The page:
The original Highlander interior trim package.
My eyes were drawn to the model designation on a Toyota’s tailgate in front of me: Highlander.
How Toyota ever came by the name of a popular, colorful Chrysler model of the 1940s, I wondered. However, it also reminded me of the dullness of current car interiors compared to those of cars a few decades ago.
I once wrote a series of articles that I labeled “yoostabees” – taking off from current auto news to reminisce about cars of the past, how things “used to be.” It is time for Yoostabees to reappear.
Interior of a restored 1935 Ford Deluxe Trunk Sedan at the Michigan Firehouse Museum.
So, it “yoostabee” that automobile interiors were, well, mousey: fuzzy grey or brown fabric seat covers and interior door panels. The interior of a restored 1935 Ford Deluxe Trunk Sedan at the Michigan Firehouse Museum in Ypsilanti is typical of the era. Further, most cars featured stamped metal instrument panels painted brown with striping intended to look like wooden panels.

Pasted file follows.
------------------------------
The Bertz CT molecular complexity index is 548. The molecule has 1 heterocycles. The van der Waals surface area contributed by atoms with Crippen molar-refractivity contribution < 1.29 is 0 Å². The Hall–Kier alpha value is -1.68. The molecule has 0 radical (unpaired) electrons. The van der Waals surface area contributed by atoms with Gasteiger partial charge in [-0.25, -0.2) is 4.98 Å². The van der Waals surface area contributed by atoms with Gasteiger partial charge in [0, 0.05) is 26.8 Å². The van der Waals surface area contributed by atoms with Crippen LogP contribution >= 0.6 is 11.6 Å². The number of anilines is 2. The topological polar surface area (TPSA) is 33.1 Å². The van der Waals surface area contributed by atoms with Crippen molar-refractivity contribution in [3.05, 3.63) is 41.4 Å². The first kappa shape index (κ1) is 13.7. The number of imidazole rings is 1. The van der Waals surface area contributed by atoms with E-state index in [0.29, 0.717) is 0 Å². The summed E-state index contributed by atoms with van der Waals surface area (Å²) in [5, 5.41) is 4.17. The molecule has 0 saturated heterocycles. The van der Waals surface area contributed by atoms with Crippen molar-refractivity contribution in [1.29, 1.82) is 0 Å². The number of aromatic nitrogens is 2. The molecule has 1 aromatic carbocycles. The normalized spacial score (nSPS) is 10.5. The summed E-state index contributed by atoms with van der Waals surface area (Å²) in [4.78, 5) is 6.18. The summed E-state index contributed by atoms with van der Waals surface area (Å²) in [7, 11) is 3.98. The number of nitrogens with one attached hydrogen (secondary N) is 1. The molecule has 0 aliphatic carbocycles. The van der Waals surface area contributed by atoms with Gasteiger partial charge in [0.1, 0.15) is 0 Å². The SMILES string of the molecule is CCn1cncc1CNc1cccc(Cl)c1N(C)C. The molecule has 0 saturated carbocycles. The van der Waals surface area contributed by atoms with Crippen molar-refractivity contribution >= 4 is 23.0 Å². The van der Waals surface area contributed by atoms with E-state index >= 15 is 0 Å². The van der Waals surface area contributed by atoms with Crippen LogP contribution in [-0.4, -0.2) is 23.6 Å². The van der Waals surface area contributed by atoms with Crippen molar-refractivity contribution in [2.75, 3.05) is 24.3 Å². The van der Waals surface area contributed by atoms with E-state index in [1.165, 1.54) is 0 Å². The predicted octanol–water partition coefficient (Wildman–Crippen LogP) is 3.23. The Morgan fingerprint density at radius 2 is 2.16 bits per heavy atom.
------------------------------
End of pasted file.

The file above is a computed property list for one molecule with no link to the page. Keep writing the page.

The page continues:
According to auto historian Jeff Godshall, who before retiring led the interior design team for Chrysler’s PT Cruiser, “Regarding the change from mousy to colorful, certainly one of the first examples was Gordon Buehrig’s masterpiece, the 1936 front-drive-wheel drive Cord 810.
“Buyers of a grey Westchester sedan with dark blue broadcloth upholstery, for example, received dark blue seats, door trim panels, carpet and headliner. This alone was radically different, but in addition, the piping on the seat cushions and backs was a contrasting light grey, as was the piping accenting the headliner roof bows. The steering wheel and column, as well as the window crank knobs were also light grey. This completely color-coordinated interior fit well with the Cord’s “art moderne” exterior.